Labiche, for the first 40-ish minutes of the film, is against this mission.  It’s not until a friend of his risks and loses his life to stop the Germans that Labiche will begin working with the resistance.

As the story goes on, resistance fighters are slowly picked off until the cat and mouse game boils down to only Labiche and Von Waldheim.  What was once a group effort is now the tireless will of one, and this is when Labiche’s heroic attempts to thwart the Nazis feel like Indiana Jones doing much the same.  He is a symbol, far beyond himself.

The Train is a wonderful movie not just because of its commitment to a single, even devastating message but for how streamlined and simply entertaining it is.  It’s not just characters debating philosophy in a room but also a series of riveting set pieces that involved the actual destruction of a train station and multiple trains.  There are a lot of practical effects, and the action here is as visceral, if not more so, than many modern day movies.

There is a purpose to the action, and that purpose makes it all the more gripping.  It’s also important that we see the great lengths Labiche and company go to in their mission. We understand the enormous odds stacked against them, and we see the destruction in loud, clear images.

As the film ends, the quickness of the editing during the most destructive sequences is replaced by a quiet but no less inspired attempt to sabotage the Germans.  Labiche hurries ahead of the train and works to loosen the tracks a few hundred yards ahead.  Much of this is filmed from a single angle and done in a single shot.  Burt Lancaster is really right there, hammering away the rail supports and unscrewing the heavy bolts fastening it to the ground.  We understand logically the immense effort he is putting in, and we certainly feel the weight of it emotionally.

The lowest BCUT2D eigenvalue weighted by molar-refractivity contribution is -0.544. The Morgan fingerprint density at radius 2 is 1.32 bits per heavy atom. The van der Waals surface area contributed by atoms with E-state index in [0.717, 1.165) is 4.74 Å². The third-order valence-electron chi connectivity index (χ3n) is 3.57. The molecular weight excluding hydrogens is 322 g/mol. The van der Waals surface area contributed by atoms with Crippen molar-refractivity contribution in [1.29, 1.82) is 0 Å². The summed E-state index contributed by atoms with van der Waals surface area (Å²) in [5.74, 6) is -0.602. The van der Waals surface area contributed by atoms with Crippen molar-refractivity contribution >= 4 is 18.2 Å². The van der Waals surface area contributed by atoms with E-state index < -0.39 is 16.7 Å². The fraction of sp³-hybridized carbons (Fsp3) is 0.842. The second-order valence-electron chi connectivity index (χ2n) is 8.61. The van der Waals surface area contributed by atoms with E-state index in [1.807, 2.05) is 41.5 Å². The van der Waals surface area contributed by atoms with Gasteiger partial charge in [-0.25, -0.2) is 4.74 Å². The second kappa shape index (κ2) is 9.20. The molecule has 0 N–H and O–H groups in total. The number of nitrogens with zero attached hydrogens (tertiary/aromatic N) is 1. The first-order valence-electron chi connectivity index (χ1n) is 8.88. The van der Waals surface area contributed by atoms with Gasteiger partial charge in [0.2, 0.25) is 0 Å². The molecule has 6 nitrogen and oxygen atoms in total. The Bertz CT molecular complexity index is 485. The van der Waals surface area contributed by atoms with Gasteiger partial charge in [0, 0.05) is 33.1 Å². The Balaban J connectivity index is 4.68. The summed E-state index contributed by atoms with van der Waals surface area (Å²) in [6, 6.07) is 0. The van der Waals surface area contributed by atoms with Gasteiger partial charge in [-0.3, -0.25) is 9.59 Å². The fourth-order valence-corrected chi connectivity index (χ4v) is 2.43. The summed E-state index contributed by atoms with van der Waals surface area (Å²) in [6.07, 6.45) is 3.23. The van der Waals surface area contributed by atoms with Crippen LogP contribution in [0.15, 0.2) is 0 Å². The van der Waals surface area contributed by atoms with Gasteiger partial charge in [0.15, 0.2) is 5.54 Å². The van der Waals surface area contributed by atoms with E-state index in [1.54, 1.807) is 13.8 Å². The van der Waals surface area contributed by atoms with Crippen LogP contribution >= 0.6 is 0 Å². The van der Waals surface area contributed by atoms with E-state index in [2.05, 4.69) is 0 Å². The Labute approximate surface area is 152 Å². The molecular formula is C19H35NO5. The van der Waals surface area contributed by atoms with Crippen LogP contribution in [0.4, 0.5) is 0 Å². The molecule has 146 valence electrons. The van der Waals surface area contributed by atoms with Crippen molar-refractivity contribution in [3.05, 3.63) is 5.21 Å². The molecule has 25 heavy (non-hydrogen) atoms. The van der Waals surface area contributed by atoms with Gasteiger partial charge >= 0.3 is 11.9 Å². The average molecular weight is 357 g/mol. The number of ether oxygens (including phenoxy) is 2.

Labiche’s efforts work.  He wins, but he doesn’t exactly save the day, if only because we are reminded of the toll that went into this victory, just as with all “victories.”  Before Labiche guns down Von Waldheim, the Nazi delivers this monologue…

“Here’s your prize, Labiche. Some of the greatest paintings in the world. Does it please you, Labiche? Give you a sense of excitement in just being near them? A painting means as much to you as a string of pearls to an ape. You won by sheer luck: you stopped me without knowing what you were doing, or why. You are nothing, Labiche — a lump of flesh. The paintings are mine; they always will be; beauty belongs to the man who can appreciate it! They will always belong to me or to a man like me. Now, this minute, you couldn’t tell me why you did what you did.”

Those would be Von Waldheim’s last words, and the film ends with Labiche walking away from the carnage, silent.  What’s left behind is what the film focuses on in static close ups: the stamped boxes of unseen art and the dead bodies of a series of hostages, the most recent of those who died as part of this mission.

So The Train celebrates the unselfish efforts of French resistance fighters to save precious, timeless works of art.  These are people who could have kept their heads down for a few more days and lived on past the war.  Instead they represented something more important than their own lives.  Even so, the film poses the same question to us, the one these characters came up with an answer to.  On one hand maybe we should feel the same, and probably we do, but Frankenheimer chooses to show the most recent dead, those who didn’t volunteer to die, and he has Labiche march silently away, possibly shaken at the realization of what all has happened.

Up Next: Vegas Vacation (1997), The Motel (2005), Unsane (2018)